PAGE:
The United States suffered from numerous extreme weather events in 2011 and 2012. In fact, there were 25 severe storms, floods, droughts, heat waves, and wildfires that each caused more than $1 billion in economic damages, with a total price tag of $188 billion. To help communities recover from these violent weather events, the federal government spent nearly $62 billion for disaster relief in fiscal years 2011 and 2012. These federal funds only cover a portion of recovery costs; private insurance and individuals harmed by the events also spent billions of dollars.
There is recent evidence that climate change played a role in the extreme weather events of 2012. The recently released analysis from the American Meteorological Society determined that:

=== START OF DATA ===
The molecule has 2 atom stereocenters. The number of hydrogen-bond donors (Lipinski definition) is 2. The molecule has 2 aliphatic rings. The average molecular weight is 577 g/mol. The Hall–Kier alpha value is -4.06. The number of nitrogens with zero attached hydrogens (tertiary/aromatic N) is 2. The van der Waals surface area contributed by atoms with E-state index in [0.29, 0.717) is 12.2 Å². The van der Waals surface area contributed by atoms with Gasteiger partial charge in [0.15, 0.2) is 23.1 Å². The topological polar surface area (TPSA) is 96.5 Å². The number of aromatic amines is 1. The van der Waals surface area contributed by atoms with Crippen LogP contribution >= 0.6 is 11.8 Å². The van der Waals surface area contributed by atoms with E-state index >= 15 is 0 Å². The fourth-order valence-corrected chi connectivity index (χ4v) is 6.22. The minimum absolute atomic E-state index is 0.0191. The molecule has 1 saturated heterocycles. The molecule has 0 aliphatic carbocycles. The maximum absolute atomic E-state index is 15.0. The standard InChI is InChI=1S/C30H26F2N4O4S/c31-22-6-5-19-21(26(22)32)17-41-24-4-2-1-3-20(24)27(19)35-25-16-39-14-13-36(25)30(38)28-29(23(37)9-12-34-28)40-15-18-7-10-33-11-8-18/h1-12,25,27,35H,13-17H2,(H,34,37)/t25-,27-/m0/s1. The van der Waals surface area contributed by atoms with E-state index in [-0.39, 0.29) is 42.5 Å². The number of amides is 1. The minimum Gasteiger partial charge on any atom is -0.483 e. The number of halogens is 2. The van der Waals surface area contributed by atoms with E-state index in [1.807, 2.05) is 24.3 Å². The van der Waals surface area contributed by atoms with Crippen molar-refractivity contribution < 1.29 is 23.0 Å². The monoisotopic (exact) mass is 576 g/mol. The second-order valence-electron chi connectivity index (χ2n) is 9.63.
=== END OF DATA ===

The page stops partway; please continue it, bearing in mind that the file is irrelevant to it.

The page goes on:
Approximately half the analyses found some evidence that anthropogenically caused climate change was a contributing factor to the extreme event examined, though the effects of natural fluctuations of weather and climate on the evolution of many of the extreme events played key roles as well.
For more on this topic, please see:
- States of Denial: States with the Most Federal Disaster Aid Sent Climate-Science Deniers to Congress by Daniel J. Weiss, Jackie Weidman, and Stephanie Pinkalla